Klop says Of course, you can have a higher level of safety devices, you have flashing lights and gates or cantilevers over the roadway, with flashing lights on them. Klop says they have 15 to 18 rail signal projects during a typical year, and one to three cases each year where they close a crossing.



House Democrats are planning to push to make contraceptives, like the pill, available without a prescription. Representative Lindsay James, a Democrat from Dubuque, says pharmacists in 20 states are able to provide birth control without a doctor’s prescription and the move could be especially important in rural Iowa. In 2019, Republican Governor Kim Reynolds proposed making the pill available without a prescription, but the bill stalled in the House. This year, G-O-P lawmakers in the House and Senate are considering proposals that would still require prescriptions, but the required appointments with the prescribing doctor would be less frequent.



You don’t see many palm trees in Iowa — but the Greater Des Moines Botanical Garden has one that grew too tall for the domed facility. The Cuban palm tree that has been growing for 13 years was cut down Monday to prevent it from damaging the roof of the facility. The Botanical Center has long been a place to visit for those tired of Iowa’s winter weather. Staff say the palm tree will be replaced with another one that won’t present a danger to the roof.



32 people, including 16 adults and 16 students, depart today for the Gehlen Catholic Mission Honduras 2023.  There was a sendoff yesterday for the group, held at the Gehlen Catholic gym.  Father Doug Klein, one of the missioners, addressed the group.  There was also a candle lighting/dedication ceremony involving the missioners.  The group includes students from Gehlen Catholic, Le Mars Community, MMCRU, and Remsen St Mary’s.  They will spend ten days building three homes in an impoverished neighborhood near Honduras’ capital.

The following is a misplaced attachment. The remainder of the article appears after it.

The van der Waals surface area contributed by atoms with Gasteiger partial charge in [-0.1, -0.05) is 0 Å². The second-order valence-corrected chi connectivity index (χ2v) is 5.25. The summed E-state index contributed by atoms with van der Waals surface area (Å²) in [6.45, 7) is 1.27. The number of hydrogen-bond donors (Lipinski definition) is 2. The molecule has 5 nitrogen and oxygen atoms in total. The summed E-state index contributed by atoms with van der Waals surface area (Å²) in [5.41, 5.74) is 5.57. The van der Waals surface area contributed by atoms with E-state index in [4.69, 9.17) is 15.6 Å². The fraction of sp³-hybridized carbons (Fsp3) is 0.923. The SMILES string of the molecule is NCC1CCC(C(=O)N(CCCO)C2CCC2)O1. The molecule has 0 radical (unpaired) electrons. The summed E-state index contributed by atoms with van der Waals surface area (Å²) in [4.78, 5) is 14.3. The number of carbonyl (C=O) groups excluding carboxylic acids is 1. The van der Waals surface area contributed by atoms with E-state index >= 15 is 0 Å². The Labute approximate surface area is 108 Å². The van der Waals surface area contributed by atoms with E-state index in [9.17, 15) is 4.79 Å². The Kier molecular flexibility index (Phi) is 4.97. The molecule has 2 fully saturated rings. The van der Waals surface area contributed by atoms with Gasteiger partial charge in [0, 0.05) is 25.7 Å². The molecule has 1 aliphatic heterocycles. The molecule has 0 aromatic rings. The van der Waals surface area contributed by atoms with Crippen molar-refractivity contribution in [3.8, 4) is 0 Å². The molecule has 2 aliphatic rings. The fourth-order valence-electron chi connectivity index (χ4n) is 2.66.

The Iowa House has unanimously passed a bill requiring insurance companies to cover the cost of replacing child safety seats that are damaged in accidents. Some insurance companies deny coverage if a child was not in a safety seat at the time of the crash or if the automobile’s owner cannot provide receipts or a photo of the seat. Representative David Young of Van Meter says that doesn’t make sense.

Representative Keenan Judge of Waukee says it’s an important bill.

Child safety seats range in price from 40 or 50 dollars up to a few hundred dollars. Booster seats for older children are less expensive. The bill now goes to the Senate for consideration. The National Highway Traffic Safety Administration recommends replacing a child’s car seat following a moderate or severe crash, even if it appears the seat was not damaged.



A study commissioned by the renewable fuels industry suggests corn prices in Iowa would drop as much as 80 cents per bushel if carbon capture pipelines are not built in Iowa. Monte Shaw, executive director of the Iowa Renewable Fuels Association, suggests that means Iowa corn farmers face an 85 percent pay cut if a bill pending in the Iowa House becomes law. The association is asking its members to urge lawmakers to vote against it. According to Shaw, Iowa is the only state with what he describes as an active effort to derail the pipeline projects. A bill in the Iowa House would establish new steps pipeline developers would have to clear before construction could begin. The lead sponsor of the bill is optimistic it will be debated this month, but Republican Representative Steven Holt of Denison says some changes may be made in the legislation.